Feb. 28, 2008 – The University of Utah College of Science will host Sir Arnold W. Wolfendale, 14th Astronomer Royal of Great Britain, when he visits Salt Lake City March 3-7 to present public lectures and visit a local high school.
“We hope the university community and the local community take advantage of this rare opportunity to see and hear such a dignified international guest as Sir Arnold,” says Pierre Sokolsky, dean of the College of Science.
Sir Arnold will present several free, public lectures and seminars at the university, and visit West High School to give a talk during a student assembly. Media representatives and the public are invited to attend the events below.
- Keynote lecture titled, “Time: From Harrison’s Clocks to the Possibility of New Physics,” 7 p.m. Wednesday, March 5, Aline Wilmot Skaggs Biology Building Auditorium, University of Utah campus.
In the early 1700s, Great Britain and other countries struggled with the problem of longitude and accurate navigation of ships at sea. The problem was so difficult that the British Parliament in 1714 offered what was a huge fortune at the time (20,000 pounds) for a solution of longitude to an accuracy of 30 nautical miles or better.
“Although the astronomers should have gained the prize, it was a self-taught clockmaker, John Harrison, who, after Herculean efforts and much opposition, succeeded,” says Sir Arnold.
He will discuss the physics of Harrison’s clocks and explore modern improvements in time-keeping, including evidence for the lengthening day and atomic clocks, and recent work that suggests a whole new physics is on the horizon.
Other major events include:
- Lecture on “The Public Understanding of Science,” 10:45 a.m. Tuesday, March 4, Hinckley Institute of Politics Forum, room 225 Orson Spencer Hall, on campus.
Sir Arnold will present and discuss the Wolfendale Report, a study commissioned by the British government in the early 1990s to investigate the public’s understanding and support of scientific research and the resulting implications of such support, or lack thereof.
- Lecture on “Cosmic Rays and Global Warming,” 11 a.m. Wednesday, March 5, room 334 James Fletcher Building, on campus.
It has been suggested that a major part of the global warming cycle is due to the effect of cosmic rays bombarding the Earth’s atmosphere, specifically their role in stimulating cloud formation. Sir Arnold will address scientific data on the issue.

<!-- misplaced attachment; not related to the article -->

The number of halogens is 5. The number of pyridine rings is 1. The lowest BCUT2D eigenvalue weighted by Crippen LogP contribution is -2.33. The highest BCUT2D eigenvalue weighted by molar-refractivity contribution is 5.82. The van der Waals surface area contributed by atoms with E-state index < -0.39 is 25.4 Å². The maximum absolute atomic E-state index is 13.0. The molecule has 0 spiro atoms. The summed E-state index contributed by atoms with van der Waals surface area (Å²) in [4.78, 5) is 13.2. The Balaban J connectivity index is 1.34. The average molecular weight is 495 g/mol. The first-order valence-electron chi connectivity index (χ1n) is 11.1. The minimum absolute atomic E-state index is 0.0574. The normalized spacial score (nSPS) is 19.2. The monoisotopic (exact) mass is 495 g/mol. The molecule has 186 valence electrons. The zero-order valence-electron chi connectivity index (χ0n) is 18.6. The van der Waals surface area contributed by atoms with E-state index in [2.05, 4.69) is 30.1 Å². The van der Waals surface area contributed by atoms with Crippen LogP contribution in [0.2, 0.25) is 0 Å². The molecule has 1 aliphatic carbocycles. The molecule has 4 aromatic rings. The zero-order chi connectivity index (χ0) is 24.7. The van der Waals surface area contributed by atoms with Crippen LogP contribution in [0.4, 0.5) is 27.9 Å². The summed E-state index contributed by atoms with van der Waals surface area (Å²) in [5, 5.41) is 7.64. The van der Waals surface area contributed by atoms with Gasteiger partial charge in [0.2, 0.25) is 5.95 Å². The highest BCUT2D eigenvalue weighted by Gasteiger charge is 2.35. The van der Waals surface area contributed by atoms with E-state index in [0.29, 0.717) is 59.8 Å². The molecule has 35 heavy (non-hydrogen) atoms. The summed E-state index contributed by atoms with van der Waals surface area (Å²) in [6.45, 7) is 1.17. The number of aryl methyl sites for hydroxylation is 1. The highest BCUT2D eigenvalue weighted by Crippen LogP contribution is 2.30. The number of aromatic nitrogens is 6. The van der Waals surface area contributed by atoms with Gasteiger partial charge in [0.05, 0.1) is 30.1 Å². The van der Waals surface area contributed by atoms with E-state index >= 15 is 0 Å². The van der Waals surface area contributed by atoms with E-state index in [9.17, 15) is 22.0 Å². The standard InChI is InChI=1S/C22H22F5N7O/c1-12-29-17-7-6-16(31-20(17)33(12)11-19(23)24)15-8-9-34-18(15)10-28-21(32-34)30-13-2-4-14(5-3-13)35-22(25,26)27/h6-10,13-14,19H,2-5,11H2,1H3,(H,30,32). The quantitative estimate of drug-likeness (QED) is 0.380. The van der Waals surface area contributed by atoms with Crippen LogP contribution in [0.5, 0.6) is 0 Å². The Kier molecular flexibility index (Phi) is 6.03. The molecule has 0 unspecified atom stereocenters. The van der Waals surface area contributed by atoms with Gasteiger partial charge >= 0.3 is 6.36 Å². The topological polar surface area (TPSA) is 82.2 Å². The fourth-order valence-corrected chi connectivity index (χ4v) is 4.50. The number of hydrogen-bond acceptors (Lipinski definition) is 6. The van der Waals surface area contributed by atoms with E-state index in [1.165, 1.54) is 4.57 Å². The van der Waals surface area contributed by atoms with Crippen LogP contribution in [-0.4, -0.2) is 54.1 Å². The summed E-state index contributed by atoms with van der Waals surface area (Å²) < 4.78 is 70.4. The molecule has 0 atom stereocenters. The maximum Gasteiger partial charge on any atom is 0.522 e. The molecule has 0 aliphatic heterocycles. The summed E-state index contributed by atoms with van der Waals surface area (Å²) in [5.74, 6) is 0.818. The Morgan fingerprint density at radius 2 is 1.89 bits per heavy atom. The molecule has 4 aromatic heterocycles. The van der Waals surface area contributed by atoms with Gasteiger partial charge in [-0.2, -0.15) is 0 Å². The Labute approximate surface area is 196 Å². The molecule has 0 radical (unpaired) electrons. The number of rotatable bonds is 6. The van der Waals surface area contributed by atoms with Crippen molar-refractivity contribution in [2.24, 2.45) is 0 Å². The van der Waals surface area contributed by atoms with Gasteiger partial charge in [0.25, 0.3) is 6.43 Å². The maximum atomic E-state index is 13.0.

- Lecture on “The Search for Intelligent Life,” 9 a.m. Friday, March 7, main auditorium, West High School, 241 North 300 West, Salt Lake City.
One of the great questions of our age is, “Are we alone in the universe?” This lecture will examine historical attitudes to the question and the science behind contemporary searches for extraterrestrial life. The views of the student audience will be sought and Sir Arnold will present his personal conclusions.
The Astronomer Royal of Great Britain is a senior position in the Royal Household and dates back to 1675. Sir Arnold served as the 14th Astronomer Royal from 1991 to 1995, prior to the incumbent, Martin Rees.
Sir Arnold graduated with a B.Sc. in physics from the University of Manchester in 1948, followed by a Ph.D. in 1953 and a D.Sc. in 1970. He was elected a Fellow of the Royal Astronomical Society in 1973 and a Fellow of the Royal Society in 1977. He retired from teaching in 1992 and was knighted in 1995.
In 1996 he became a professor of experimental physics with the Royal Institution of Great Britain and finished a two-year term as president of The Institute of Physics. In 1999, he accepted a two-year term as president of the European Physical Society.
During his career, he held academic posts at the universities of Manchester, Durham, Ceylon and Hong Kong, and was head of department at Durham where he remains an emeritus professor of physics. He has written, edited or contributed to eleven books and published more than 500 papers in professional journals.